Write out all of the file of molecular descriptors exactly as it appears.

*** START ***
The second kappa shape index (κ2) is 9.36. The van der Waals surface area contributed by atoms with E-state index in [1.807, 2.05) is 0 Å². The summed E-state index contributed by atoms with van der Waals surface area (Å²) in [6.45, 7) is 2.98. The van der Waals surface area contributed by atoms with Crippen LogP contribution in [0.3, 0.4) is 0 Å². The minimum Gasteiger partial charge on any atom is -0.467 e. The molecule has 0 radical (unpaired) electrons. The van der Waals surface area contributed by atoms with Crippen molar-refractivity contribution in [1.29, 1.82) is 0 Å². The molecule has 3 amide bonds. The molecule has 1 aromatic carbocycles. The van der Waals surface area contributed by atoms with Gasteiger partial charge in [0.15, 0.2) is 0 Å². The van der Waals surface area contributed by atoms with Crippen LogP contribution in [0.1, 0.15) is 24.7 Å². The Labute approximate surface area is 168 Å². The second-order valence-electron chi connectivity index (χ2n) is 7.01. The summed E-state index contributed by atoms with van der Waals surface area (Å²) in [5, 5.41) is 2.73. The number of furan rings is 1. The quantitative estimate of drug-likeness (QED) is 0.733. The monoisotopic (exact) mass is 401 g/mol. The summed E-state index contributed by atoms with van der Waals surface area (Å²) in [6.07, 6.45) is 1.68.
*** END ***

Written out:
The second kappa shape index (κ2) is 9.36. The van der Waals surface area contributed by atoms with E-state index in [1.807, 2.05) is 0 Å². The summed E-state index contributed by atoms with van der Waals surface area (Å²) in [6.45, 7) is 2.98. The van der Waals surface area contributed by atoms with Crippen LogP contribution in [0.3, 0.4) is 0 Å². The minimum Gasteiger partial charge on any atom is -0.467 e. The molecule has 0 radical (unpaired) electrons. The van der Waals surface area contributed by atoms with Crippen molar-refractivity contribution in [1.29, 1.82) is 0 Å². The molecule has 3 amide bonds. The molecule has 1 aromatic carbocycles. The van der Waals surface area contributed by atoms with Gasteiger partial charge in [0.15, 0.2) is 0 Å². The van der Waals surface area contributed by atoms with Crippen LogP contribution in [0.1, 0.15) is 24.7 Å². The Labute approximate surface area is 168 Å². The second-order valence-electron chi connectivity index (χ2n) is 7.01. The summed E-state index contributed by atoms with van der Waals surface area (Å²) in [5, 5.41) is 2.73. The number of furan rings is 1. The quantitative estimate of drug-likeness (QED) is 0.733. The monoisotopic (exact) mass is 401 g/mol. The summed E-state index contributed by atoms with van der Waals surface area (Å²) in [6.07, 6.45) is 1.68.